The bottom of the Arctic Ocean, below the permanent sea ice, is not a friendly place for life.
Down there in the cold dark, nutrients and vegetation are sparse; it’s expected that any life that does manage to eke out an existence under these conditions would be likewise thin on the ground.
Scientists were very surprised to discover, therefore, a thriving and dense population of sponges occupying inactive volcanic seamounts at mesopelagic depths in the Central Arctic Ocean.
“Thriving on top of extinct volcanic seamounts of the Langseth Ridge we found massive sponge gardens, but did not know what they were feeding on,” says marine biologist Antje Boetius of the Helmholtz Center for Polar and Marine Research’s Alfred Wegener Institute in Germany.
Sponge gardens, as such communities are known, are very important for marine ecosystems. They provide habitat niches for other organisms, as well as contribute to nutrient cycling in the waters they inhabit. As filter feeders, they have a diverse diet, with communities adept at exploiting whatever is available in their own habitat.
At Langseth Ridge, however, there doesn’t seem to be much to exploit. Obviously some sleuthing was in order. A team of researchers set about conducting under-ice seafloor mapping and biomass sampling, to both identify the sponge species and figure out what they were eating.
The answer was another surprise.
“Our analysis revealed that the sponges have microbial symbionts that are able to use old organic matter,” explains Teresa Morganti of the Max Planck Institute for Marine Microbiology in Germany.
“This allows them to feed on the remnants of former, now extinct inhabitants of the seamounts, such as the tubes of worms composed of protein and chitin and other trapped detritus.”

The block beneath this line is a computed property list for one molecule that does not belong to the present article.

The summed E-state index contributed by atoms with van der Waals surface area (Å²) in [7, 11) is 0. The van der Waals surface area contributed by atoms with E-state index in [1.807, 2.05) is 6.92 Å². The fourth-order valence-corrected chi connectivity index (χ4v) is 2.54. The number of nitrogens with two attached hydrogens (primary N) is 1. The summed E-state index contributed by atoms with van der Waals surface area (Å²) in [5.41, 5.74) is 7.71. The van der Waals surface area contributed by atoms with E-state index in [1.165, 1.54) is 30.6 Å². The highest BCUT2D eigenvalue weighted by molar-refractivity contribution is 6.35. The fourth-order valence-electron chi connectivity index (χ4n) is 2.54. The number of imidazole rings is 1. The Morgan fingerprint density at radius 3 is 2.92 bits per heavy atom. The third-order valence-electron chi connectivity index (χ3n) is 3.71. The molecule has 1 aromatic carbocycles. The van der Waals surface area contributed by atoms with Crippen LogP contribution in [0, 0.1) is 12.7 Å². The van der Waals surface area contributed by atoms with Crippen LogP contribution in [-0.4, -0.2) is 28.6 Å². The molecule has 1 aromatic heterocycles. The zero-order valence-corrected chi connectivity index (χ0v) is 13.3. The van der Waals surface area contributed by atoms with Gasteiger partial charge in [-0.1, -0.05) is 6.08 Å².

Sponges are very simple yet successful life forms. They have no muscles, no nerves, no organs. They do, however, have one trait that helps them adapt to and survive in such a wide range of environments: just like us they rely on the help of their microbiomes, but to an even greater extent.
In their porous bodies, they host diverse communities of microbes, such as bacteria, microalgae and archaea. Up to 40 percent of a sponge’s volume can be symbiont microbes.
These microbes can contribute to their host’s metabolism quite significantly, through such mechanisms as photosynthesis and nitrogen fixation, the disposal of excretion or the production of antibiotics, that the host wouldn’t be able to do on their own. This turned out to be the case with the arctic sponges, too.
The majority of the sponges in the Langseth Ridge garden are what are known as bacteriosponges, where a significant percentage of the microbial population consists of bacteria.
Most of them belong to the genus Geodia, with an average age of about 300 years (not unusual for sponges). And it turned out that the bacteria that inhabit these sponges are the key to their strange diet.
Once upon a time, thousands of years ago, those volcanic seamounts were active. Such hydrothermal regions facilitate thriving ecosystems, even in dark, frigid waters.
The infusion of volcanic chemicals into the water, as well as the warmth, support food webs based on chemosynthesis – harnessing chemical reactions for energy, rather than the sunlight used in photosynthesis.
When the seamounts died and cooled, so too did the ecosystems that relied on them, leaving behind their remains. Very little in the ocean, however, goes to waste, even the remains of extinct organisms. Where there’s a resource, a niche will often emerge.
“The microbes have just the right toolbox for this habitat,” says marine microbiologist Ute Hentschel of the GEOMAR Helmholtz Centre for Ocean Research in Germany.
“The microbes have the genes to digest refractory particulate and dissolved organic matter and use it as a carbon and nitrogen source, as well as a number of chemical energy sources available there.”
It’s a marvelous and peculiar ecosystem, demonstrating yet another way life can carve out a place for itself even in the most difficult places to do so.
“This is a unique ecosystem. We have never seen anything like it before in the high Central Arctic,” Boetius says.
“In the study area, primary productivity in the overlying water provides less than one percent of the sponges’ carbon demand. Thus, this sponge garden may be a transient ecosystem, but it is rich in species, including soft corals.”
But, the researchers noted, the discovery also highlights how much biodiversity may be unknown to us in habitats inhospitable to humans.
In places like the Arctic, under the horrifying threat of climate change, understanding the biodiversity will be essential for trying to protect it, the team says.
The research has been published in Nature Communications.